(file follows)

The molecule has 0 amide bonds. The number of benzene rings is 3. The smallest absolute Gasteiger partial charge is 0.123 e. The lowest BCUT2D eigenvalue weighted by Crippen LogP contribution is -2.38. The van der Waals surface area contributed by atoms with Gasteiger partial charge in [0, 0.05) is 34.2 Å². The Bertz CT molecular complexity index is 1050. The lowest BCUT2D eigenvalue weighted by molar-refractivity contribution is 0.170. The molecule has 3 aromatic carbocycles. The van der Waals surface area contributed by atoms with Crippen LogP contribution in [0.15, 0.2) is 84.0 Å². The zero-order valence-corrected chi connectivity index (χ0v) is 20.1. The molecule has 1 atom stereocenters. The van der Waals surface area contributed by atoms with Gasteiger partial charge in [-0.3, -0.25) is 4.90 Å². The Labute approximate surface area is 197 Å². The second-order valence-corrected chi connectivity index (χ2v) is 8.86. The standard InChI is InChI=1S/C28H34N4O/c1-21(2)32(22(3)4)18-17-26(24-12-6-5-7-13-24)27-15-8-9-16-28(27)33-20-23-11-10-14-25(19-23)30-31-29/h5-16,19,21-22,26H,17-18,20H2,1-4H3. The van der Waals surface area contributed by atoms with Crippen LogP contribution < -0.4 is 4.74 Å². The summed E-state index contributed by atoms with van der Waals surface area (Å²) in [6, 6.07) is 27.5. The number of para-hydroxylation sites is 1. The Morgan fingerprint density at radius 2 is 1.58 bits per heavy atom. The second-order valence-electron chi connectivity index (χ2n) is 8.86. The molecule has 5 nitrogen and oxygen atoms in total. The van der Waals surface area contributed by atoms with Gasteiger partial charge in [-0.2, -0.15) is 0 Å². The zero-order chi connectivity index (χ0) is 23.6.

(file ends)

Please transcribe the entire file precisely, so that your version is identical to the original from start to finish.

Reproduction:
The molecule has 0 amide bonds. The number of benzene rings is 3. The smallest absolute Gasteiger partial charge is 0.123 e. The lowest BCUT2D eigenvalue weighted by Crippen LogP contribution is -2.38. The van der Waals surface area contributed by atoms with Gasteiger partial charge in [0, 0.05) is 34.2 Å². The Bertz CT molecular complexity index is 1050. The lowest BCUT2D eigenvalue weighted by molar-refractivity contribution is 0.170. The molecule has 3 aromatic carbocycles. The van der Waals surface area contributed by atoms with Crippen LogP contribution in [0.15, 0.2) is 84.0 Å². The zero-order valence-corrected chi connectivity index (χ0v) is 20.1. The molecule has 1 atom stereocenters. The van der Waals surface area contributed by atoms with Gasteiger partial charge in [-0.3, -0.25) is 4.90 Å². The Labute approximate surface area is 197 Å². The second-order valence-corrected chi connectivity index (χ2v) is 8.86. The standard InChI is InChI=1S/C28H34N4O/c1-21(2)32(22(3)4)18-17-26(24-12-6-5-7-13-24)27-15-8-9-16-28(27)33-20-23-11-10-14-25(19-23)30-31-29/h5-16,19,21-22,26H,17-18,20H2,1-4H3. The van der Waals surface area contributed by atoms with Crippen LogP contribution < -0.4 is 4.74 Å². The summed E-state index contributed by atoms with van der Waals surface area (Å²) in [6, 6.07) is 27.5. The number of para-hydroxylation sites is 1. The Morgan fingerprint density at radius 2 is 1.58 bits per heavy atom. The second-order valence-electron chi connectivity index (χ2n) is 8.86. The molecule has 5 nitrogen and oxygen atoms in total. The van der Waals surface area contributed by atoms with Gasteiger partial charge in [-0.2, -0.15) is 0 Å². The zero-order chi connectivity index (χ0) is 23.6.